Can You Agree To An EULA You Never Saw?

from the probably-not dept

Slashdot points us to an interesting article about a guy involved in a legal fight with computer maker Gateway over whether or not he agreed to an arbitration clause in an end user license agreement (EULA) for his new computer. In this case, the guy claims his computer never worked properly, so he couldn't even see the on-screen license agreement that apparently included an arbitration clause, saying that he would agree to arbitrate any dispute, rather than take it to court. He then sued Gateway over problems with the machine. The case here doesn't have anything to do with whether or not that lawsuit has merit, but whether or not it could even go to court at all. Gateway contends that the guy shouldn't be able to take them to court because of the arbitration clause. But, of course, the guy claims he couldn't read the license agreement, so he certainly never agreed to it. The court found that the guy made a compelling enough case that he had not seen the license agreement, and therefore can not be forced to go to arbitration (even as some experts suggest that he actually would be better off going to arbitration, rather than through the courts). However, it also raises the question (not answered here) over what does constitute an official agreement. I've been told by lawyers that such arbitration clauses aren't even enforceable in California, but either way, with plenty of evidence that most people never read the EULAs they agree to, could they argue that the clauses don't apply as well?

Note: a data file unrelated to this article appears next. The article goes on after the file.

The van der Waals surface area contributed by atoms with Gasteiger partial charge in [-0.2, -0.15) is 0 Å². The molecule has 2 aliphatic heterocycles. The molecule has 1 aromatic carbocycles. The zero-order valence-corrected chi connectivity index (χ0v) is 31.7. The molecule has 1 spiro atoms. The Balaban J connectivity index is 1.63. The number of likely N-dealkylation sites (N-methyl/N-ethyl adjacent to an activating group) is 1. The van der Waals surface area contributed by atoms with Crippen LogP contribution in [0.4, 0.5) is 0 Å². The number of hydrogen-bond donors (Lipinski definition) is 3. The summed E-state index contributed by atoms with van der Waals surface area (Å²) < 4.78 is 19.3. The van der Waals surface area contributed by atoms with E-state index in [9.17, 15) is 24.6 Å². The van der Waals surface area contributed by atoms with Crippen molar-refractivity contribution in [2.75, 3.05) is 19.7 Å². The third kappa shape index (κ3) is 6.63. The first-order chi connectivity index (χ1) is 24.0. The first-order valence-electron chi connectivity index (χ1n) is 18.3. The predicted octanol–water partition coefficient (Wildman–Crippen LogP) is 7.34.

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  1. identicon
    John, 10 Jun 2007 @ 9:25pm

    Things will only get worse...

    The reality of the situation is that users have always been beholden to software companies. US law makes it so very easy for IP right holders to define how they feel you should use the content you have rightfully purchased. One major reason I'm attending law school for IP law is to fight this kind of shit. I know what current copyright, DRM, and other IP law states - and I believe it's based on a history of incorrect and convoluted judicial decisions. I, like most American's believe, that if I give you money, and you give me a product that I have the choice to do it what I want. If a company doesn't approve of it, don't sell it. I know some may think this is a simple and rather ignorant argument - but it would keep companies competitive, spend more time making products that work (instead of wasting time and adding additional expense to develop "activation" systems), and give consumers the rights, yes RIGHTS, they deserve. I don't have to tell everyone here that this is a fight against software, music, and film organizations that will only end with one side winning and unfortunately for now it looks like the other side is winning.

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